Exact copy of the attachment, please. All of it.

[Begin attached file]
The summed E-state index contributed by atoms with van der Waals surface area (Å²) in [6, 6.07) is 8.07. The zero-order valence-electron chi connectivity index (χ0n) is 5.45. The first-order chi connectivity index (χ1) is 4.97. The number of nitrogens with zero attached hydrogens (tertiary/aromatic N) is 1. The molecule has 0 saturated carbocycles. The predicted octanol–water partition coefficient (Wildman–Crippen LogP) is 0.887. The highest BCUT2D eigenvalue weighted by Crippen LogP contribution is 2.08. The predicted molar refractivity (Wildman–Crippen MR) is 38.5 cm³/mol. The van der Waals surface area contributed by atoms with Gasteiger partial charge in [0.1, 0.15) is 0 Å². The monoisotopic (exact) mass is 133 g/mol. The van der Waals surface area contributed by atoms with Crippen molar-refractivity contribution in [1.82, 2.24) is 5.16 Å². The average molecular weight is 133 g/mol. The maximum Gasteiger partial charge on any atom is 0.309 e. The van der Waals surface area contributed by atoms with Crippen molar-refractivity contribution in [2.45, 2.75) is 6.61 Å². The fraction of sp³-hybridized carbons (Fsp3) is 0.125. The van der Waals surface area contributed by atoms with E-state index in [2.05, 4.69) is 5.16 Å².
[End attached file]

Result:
The summed E-state index contributed by atoms with van der Waals surface area (Å²) in [6, 6.07) is 8.07. The zero-order valence-electron chi connectivity index (χ0n) is 5.45. The first-order chi connectivity index (χ1) is 4.97. The number of nitrogens with zero attached hydrogens (tertiary/aromatic N) is 1. The molecule has 0 saturated carbocycles. The predicted octanol–water partition coefficient (Wildman–Crippen LogP) is 0.887. The highest BCUT2D eigenvalue weighted by Crippen LogP contribution is 2.08. The predicted molar refractivity (Wildman–Crippen MR) is 38.5 cm³/mol. The van der Waals surface area contributed by atoms with Gasteiger partial charge in [0.1, 0.15) is 0 Å². The monoisotopic (exact) mass is 133 g/mol. The van der Waals surface area contributed by atoms with Crippen molar-refractivity contribution in [1.82, 2.24) is 5.16 Å². The average molecular weight is 133 g/mol. The maximum Gasteiger partial charge on any atom is 0.309 e. The van der Waals surface area contributed by atoms with Crippen molar-refractivity contribution in [2.45, 2.75) is 6.61 Å². The fraction of sp³-hybridized carbons (Fsp3) is 0.125. The van der Waals surface area contributed by atoms with E-state index in [2.05, 4.69) is 5.16 Å².